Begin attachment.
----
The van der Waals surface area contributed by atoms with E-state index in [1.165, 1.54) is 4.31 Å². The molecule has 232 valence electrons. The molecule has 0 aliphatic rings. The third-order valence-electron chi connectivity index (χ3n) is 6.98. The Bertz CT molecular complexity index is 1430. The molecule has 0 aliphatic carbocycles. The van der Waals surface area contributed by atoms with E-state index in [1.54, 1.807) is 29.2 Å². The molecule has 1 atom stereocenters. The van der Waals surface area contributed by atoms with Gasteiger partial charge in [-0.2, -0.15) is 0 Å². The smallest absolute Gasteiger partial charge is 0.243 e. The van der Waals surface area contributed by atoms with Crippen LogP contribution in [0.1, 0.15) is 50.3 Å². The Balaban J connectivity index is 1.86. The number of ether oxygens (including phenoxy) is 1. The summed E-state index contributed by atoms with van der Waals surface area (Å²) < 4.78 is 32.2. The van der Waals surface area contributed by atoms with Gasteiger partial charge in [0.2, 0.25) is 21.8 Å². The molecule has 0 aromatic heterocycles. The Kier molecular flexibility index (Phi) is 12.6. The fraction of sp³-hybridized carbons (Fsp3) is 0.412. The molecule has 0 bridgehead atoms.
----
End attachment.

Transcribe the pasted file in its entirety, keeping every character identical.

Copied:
The van der Waals surface area contributed by atoms with E-state index in [1.165, 1.54) is 4.31 Å². The molecule has 232 valence electrons. The molecule has 0 aliphatic rings. The third-order valence-electron chi connectivity index (χ3n) is 6.98. The Bertz CT molecular complexity index is 1430. The molecule has 0 aliphatic carbocycles. The van der Waals surface area contributed by atoms with E-state index in [1.54, 1.807) is 29.2 Å². The molecule has 1 atom stereocenters. The van der Waals surface area contributed by atoms with Gasteiger partial charge in [-0.2, -0.15) is 0 Å². The smallest absolute Gasteiger partial charge is 0.243 e. The van der Waals surface area contributed by atoms with Crippen LogP contribution in [0.1, 0.15) is 50.3 Å². The Balaban J connectivity index is 1.86. The number of ether oxygens (including phenoxy) is 1. The summed E-state index contributed by atoms with van der Waals surface area (Å²) < 4.78 is 32.2. The van der Waals surface area contributed by atoms with Gasteiger partial charge in [0.2, 0.25) is 21.8 Å². The molecule has 0 aromatic heterocycles. The Kier molecular flexibility index (Phi) is 12.6. The fraction of sp³-hybridized carbons (Fsp3) is 0.412. The molecule has 0 bridgehead atoms.